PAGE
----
Why Should Educators Understand Social Media?

Educators must understand social media, because this is where our children are:

http://www.cbsnews.com/news/common-sense-media-report-reveals-new-facts-about-kids-use-of-technology-social-media/

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Is shutting down the device the answer?

Do our kids, and our teachers, understand how powerful social media can be for LEARNING?

Isn’t it ESSENTIAL for our school and system leaders to be fully digitally literate?

Here is a great guide to digital life for teens.

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This Guide to Life Online is Produced by http://mediasmarts.ca/ and available free by clicking on the image.

As school and system leaders in education, how are we preparing our youth to be digital leaders in online environments?

How are we modelling the skills,  aptitudes and behaviours that are appropriate in digital spaces?

4 thoughts on “Why Should Educators Understand Social Media?

  1. Hey Donna, I think I’ve chimed in on a blog maybe once before. 🙂

    A question; with Facebook now 11 years-old Twitter 7+, and Instagram clearly leading the way with almost 100% adoption based on students I teach social media to, why are educators still using future-based words such as “we need to…,” “we should…” “there needs to be…” when speaking about the need for educators, administrators and parents to learn, intimately, how social apps and platforms function, and how to engage students within them.

    From my perspective, and experience, “we need to…” should have changed to “we are…” about five years ago. So, why the ongoing discussion as though these apps are just now making an appearance onto the global stage and into students’ hands? I’m always interested when I read articles like the two, above, you’ve attached, that contain words like “surprised, shocked, disappointed,” and more to describe how students actually, really, IRL, use social apps and platforms. After all, most students are largely defined by their social media presences today.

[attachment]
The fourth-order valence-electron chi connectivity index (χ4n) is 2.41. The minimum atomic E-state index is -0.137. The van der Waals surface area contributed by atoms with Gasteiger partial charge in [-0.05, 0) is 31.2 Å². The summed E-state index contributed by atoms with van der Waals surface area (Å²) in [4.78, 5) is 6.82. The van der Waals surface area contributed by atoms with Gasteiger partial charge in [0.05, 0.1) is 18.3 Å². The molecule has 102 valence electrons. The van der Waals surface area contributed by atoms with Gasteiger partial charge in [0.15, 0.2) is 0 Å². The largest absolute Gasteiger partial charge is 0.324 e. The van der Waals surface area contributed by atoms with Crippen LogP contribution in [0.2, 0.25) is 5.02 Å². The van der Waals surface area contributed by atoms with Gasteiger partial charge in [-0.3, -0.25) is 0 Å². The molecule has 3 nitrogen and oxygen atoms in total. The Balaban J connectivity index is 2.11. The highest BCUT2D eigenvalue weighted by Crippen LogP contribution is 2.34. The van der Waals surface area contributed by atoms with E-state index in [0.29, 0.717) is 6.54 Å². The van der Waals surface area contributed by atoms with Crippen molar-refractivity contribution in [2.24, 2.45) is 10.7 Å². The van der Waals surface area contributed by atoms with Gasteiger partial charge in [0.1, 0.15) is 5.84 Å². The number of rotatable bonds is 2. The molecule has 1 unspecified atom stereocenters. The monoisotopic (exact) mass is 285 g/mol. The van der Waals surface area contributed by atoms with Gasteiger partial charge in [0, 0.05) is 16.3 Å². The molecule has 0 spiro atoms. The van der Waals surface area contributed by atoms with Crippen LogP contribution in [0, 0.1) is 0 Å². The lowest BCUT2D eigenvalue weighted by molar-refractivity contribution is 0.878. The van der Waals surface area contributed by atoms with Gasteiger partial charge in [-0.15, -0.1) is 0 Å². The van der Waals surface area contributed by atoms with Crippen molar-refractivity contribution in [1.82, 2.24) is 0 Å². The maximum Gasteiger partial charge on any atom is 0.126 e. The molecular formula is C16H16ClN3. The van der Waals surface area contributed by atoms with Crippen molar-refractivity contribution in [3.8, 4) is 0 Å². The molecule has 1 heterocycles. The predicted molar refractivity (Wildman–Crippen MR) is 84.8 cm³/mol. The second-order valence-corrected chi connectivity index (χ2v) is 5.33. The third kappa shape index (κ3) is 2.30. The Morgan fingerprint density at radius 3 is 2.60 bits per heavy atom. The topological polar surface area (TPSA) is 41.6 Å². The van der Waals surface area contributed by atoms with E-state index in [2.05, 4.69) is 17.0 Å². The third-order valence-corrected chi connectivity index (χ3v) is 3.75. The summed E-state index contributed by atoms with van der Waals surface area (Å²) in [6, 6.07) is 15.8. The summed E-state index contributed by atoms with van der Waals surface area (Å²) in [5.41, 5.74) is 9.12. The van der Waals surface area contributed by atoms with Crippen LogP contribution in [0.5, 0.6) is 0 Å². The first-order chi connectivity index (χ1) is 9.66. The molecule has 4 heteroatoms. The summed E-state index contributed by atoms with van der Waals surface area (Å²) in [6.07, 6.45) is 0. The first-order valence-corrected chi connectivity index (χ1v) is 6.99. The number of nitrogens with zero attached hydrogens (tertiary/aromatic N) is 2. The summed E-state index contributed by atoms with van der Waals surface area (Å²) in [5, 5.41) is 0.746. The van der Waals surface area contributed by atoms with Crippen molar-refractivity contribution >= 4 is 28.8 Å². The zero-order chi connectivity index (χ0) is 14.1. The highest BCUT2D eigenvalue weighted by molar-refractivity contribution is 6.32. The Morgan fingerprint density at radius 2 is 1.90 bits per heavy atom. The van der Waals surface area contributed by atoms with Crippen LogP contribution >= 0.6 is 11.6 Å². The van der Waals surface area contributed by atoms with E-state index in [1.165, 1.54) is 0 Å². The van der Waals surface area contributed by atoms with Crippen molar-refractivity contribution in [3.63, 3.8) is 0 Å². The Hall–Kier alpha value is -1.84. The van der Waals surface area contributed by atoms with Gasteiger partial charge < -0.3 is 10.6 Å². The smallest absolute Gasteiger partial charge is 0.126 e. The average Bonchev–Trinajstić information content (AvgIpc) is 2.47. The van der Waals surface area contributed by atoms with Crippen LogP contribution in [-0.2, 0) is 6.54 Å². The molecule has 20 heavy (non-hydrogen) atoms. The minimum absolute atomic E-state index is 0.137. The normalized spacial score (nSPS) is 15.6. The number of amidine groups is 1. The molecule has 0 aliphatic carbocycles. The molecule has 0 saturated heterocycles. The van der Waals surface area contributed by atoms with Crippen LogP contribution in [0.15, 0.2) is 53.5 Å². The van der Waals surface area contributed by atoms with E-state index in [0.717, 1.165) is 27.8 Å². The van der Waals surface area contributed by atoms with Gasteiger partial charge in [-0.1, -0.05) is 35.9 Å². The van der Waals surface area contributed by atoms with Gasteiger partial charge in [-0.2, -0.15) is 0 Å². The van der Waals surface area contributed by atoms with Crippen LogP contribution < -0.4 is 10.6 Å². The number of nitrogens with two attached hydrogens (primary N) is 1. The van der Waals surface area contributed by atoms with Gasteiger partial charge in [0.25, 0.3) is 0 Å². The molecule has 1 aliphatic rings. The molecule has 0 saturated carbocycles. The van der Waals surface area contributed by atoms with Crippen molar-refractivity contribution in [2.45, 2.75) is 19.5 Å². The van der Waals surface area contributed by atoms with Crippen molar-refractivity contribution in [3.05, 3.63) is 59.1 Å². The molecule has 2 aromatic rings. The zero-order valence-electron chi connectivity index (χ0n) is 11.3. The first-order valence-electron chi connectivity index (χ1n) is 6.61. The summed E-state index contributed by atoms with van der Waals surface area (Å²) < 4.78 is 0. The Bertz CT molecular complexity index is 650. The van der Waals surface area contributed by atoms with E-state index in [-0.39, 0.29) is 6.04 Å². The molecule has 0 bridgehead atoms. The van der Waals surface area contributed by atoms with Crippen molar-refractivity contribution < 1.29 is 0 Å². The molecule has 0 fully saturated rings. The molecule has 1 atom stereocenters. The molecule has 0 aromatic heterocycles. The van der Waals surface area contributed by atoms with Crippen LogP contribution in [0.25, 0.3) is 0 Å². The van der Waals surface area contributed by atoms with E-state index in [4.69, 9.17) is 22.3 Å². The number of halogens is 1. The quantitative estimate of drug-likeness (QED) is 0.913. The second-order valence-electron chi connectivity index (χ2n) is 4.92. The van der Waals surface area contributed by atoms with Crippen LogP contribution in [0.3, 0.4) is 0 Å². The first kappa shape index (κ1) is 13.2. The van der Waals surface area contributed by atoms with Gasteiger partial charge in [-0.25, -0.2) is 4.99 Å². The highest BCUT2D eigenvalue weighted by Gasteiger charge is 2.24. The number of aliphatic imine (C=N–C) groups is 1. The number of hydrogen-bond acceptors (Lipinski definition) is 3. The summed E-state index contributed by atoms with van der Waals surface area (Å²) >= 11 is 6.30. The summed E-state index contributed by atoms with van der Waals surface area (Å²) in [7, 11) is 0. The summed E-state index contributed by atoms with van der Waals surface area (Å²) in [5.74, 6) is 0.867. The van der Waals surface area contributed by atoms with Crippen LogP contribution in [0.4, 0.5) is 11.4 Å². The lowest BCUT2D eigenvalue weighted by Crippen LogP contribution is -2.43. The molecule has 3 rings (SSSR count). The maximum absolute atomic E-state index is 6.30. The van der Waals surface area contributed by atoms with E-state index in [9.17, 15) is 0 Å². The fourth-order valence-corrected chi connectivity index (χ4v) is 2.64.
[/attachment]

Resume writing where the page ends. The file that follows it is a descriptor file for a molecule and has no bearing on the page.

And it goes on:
Chris

  2. I completely agree. My inquiry question this year is around “why?”.

    Why are educators so slow to realize this?

    Why am I regarded as a one-dimensional evangelist for digital literacies despite 31 years of experience in all aspects of public education?

    Why is digital leadership still not embraced in PQP and SOQP courses for educators?

    Why is digital citizenship something we think needs to be taught as a subject instead of something to be modelled by all educators?

    Why are digital portfolios not accepted for education positions (when they should be a minimal requirement)?

    I am finding the reasons to be very complex. I look forward to discussing this further as I start sharing this work.

    Thank you for taking the time to comment. So many of us feel so much frustration around the slow pace of change. As a wise Anita Simpson said at OTRK12 last spring, say it until you can’t say it any more, then say it again. Thus this post. Again.

  3. I can understand why parents worry so much about children using social media. The research shows that normally children spend 9 hours everyday on social media! That is big distraction. But I have to see there is always distraction, even they just play with mud. As the video said, “children do use the new media to study, do research and email to the teachers So from this point, blocking is not the good way for children, because as you completely prevent the children from using social media, parents also need deprive their opportunities of learning and exploring in a vast world. What we could do as an instructor is to tell them to be socially literate.

  4. One of the things that continues to resonate with me in my new position is that students and teachers need to learn appropriate use early in elementary. I’m finding pictures on social media that make my hair stand on end and I know the kids and I also understand that it’s ignorance that drives some of this behaviour. When they get “caught”, the only thing that matters to them is “who told you?” They don’t realize how public social media is. They’ll post inappropriate pictures and text on instagram that is available to the whole world and can be easily traced back to them but they would never dream of posting the same on a bulletin board at school which could be less likely traced back to them? The one thing that is glaringly obvious is that they have ideas to express but they need to channel that expression positively. The people around them – parents, teachers – need to model appropriate behaviour. Our schools have been hosting math nights for parents. Why can’t we find a way to host social media nights for parents?

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